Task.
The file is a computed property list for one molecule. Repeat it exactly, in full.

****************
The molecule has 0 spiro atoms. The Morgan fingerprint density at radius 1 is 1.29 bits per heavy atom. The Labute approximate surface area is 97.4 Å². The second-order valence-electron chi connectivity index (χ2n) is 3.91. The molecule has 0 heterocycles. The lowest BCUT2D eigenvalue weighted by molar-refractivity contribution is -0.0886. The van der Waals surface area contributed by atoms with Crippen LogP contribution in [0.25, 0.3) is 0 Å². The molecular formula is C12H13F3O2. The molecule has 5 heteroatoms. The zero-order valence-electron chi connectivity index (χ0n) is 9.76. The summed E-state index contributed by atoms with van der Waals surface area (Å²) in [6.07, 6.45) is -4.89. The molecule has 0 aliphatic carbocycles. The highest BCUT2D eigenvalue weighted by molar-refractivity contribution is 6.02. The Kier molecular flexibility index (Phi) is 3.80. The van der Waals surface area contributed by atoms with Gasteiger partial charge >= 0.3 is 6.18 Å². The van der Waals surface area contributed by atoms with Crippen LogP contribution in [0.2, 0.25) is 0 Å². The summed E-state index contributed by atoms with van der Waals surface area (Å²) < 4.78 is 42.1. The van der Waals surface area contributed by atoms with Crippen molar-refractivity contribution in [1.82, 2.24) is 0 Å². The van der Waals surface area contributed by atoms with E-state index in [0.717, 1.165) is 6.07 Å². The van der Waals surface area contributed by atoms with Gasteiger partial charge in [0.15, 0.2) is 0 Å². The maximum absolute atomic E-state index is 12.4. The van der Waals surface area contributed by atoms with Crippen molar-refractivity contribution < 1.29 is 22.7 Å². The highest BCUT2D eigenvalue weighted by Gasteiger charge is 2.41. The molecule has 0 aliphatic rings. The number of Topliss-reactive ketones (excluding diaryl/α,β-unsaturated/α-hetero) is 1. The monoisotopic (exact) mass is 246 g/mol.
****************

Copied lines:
The molecule has 0 spiro atoms. The Morgan fingerprint density at radius 1 is 1.29 bits per heavy atom. The Labute approximate surface area is 97.4 Å². The second-order valence-electron chi connectivity index (χ2n) is 3.91. The molecule has 0 heterocycles. The lowest BCUT2D eigenvalue weighted by molar-refractivity contribution is -0.0886. The van der Waals surface area contributed by atoms with Crippen LogP contribution in [0.25, 0.3) is 0 Å². The molecular formula is C12H13F3O2. The molecule has 5 heteroatoms. The zero-order valence-electron chi connectivity index (χ0n) is 9.76. The summed E-state index contributed by atoms with van der Waals surface area (Å²) in [6.07, 6.45) is -4.89. The molecule has 0 aliphatic carbocycles. The highest BCUT2D eigenvalue weighted by molar-refractivity contribution is 6.02. The Kier molecular flexibility index (Phi) is 3.80. The van der Waals surface area contributed by atoms with Gasteiger partial charge >= 0.3 is 6.18 Å². The van der Waals surface area contributed by atoms with Crippen LogP contribution in [0.2, 0.25) is 0 Å². The summed E-state index contributed by atoms with van der Waals surface area (Å²) < 4.78 is 42.1. The van der Waals surface area contributed by atoms with Crippen molar-refractivity contribution in [1.82, 2.24) is 0 Å². The van der Waals surface area contributed by atoms with E-state index in [0.717, 1.165) is 6.07 Å². The van der Waals surface area contributed by atoms with Gasteiger partial charge in [0.15, 0.2) is 0 Å². The maximum absolute atomic E-state index is 12.4. The van der Waals surface area contributed by atoms with Crippen molar-refractivity contribution < 1.29 is 22.7 Å². The highest BCUT2D eigenvalue weighted by Gasteiger charge is 2.41. The molecule has 0 aliphatic rings. The number of Topliss-reactive ketones (excluding diaryl/α,β-unsaturated/α-hetero) is 1. The monoisotopic (exact) mass is 246 g/mol.